Childhood Aggression Predicts Health Care Use Later in Life




Angry kid

Young children can be physically aggressive, owing to a combination of instinct, temperament, cultural and social influences, and (sometimes) not getting what they want. But, by the time most kids reach preschool age, they have learned to control their aggression with coping skills and relational techniques. However, children who do not learn to regulate aggressive behavior are at risk for physical and mental health issues, as well as serious patterns of aggression and violence, as adults. A new study, published in the Canadian Medical Association Journal, shows that the more aggressive a young child is the more likely he or she is to use health care services as an adult.

The 15-year longitudinal cohort study examined nearly 4000 children who were in grades 1, 4, and 7 in the mid-1980s. Children were ranked by their peers on three attributes: aggression, withdrawal, and likeability. Researchers used Canadian databases to assess health care use when the subjects were, on average, 39 years old. They adjusted their results for socioeconomic status of the children in 1986 and educational level.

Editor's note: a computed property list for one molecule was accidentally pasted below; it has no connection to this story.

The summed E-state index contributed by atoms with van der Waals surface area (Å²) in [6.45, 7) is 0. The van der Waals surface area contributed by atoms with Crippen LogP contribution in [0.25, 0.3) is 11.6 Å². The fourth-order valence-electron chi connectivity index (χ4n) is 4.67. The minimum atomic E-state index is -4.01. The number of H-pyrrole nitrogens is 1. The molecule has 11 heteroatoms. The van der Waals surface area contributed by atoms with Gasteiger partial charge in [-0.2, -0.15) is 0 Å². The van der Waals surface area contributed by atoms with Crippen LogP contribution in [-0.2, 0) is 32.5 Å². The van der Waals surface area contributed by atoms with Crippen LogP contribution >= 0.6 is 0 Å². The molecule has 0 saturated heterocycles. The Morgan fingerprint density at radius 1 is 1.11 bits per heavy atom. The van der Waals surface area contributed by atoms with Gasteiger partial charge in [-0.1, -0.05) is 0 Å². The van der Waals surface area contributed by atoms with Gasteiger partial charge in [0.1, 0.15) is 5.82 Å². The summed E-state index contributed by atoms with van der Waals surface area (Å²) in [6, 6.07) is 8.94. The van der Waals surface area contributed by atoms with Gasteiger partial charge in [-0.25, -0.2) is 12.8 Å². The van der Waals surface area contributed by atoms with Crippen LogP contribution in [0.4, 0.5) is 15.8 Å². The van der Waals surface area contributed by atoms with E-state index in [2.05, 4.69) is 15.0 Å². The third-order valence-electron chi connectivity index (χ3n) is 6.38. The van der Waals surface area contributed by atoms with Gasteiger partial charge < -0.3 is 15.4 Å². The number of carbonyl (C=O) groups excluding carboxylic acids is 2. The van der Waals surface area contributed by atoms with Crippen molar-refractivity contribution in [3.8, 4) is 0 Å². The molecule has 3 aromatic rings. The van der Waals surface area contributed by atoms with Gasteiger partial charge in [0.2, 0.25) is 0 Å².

Overall, results indicate that each standard deviation in peer-rated childhood aggression accounted for an 8% increase in overall medical visits during the follow-up period. Additionally, aggressive children showed an 11% increase in medical visits for injuries, a 44% increase for lifestyle-related illnesses, which included obesity, type 2 diabetes, ulcers, alcohol dependence, and drug use, a 6% increase in visits to specialists, a 24% increase in visits to dentists, a 12% increase in visits to emergency rooms, and an 11% increase in hospital admissions. Childhood aggression was not associated with an increase in infections.

Children who were judged to be more socially withdrawn than their peers had a 15% increase in visits to dentists. Alternatively, likeable children had a 4% decrease in overall health care use, a 9% decrease in medical visits due to injuries, and an 11% decrease in visits to dentists.

It is difficult to clarify precisely what causes aggression, but associations have been identified between childhood aggression and poor peer relationships, having young siblings, mothers with antisocial behavior, young mothers, families with low income, mothers who smoked during pregnancy, mothers who exhibit coercive parenting behavior, and family dysfunction. Still, no matter the cause, aggressive children can grow into aggressive adults. And, aggressive adults can impose a burden on public health services owing to increased physical, mental, and emotional violence toward victims, increased violent crimes, and increased spouse and child abuse. And, perpetrators themselves are at increased risk for depression, suicide, alcohol and drug use, and injuries.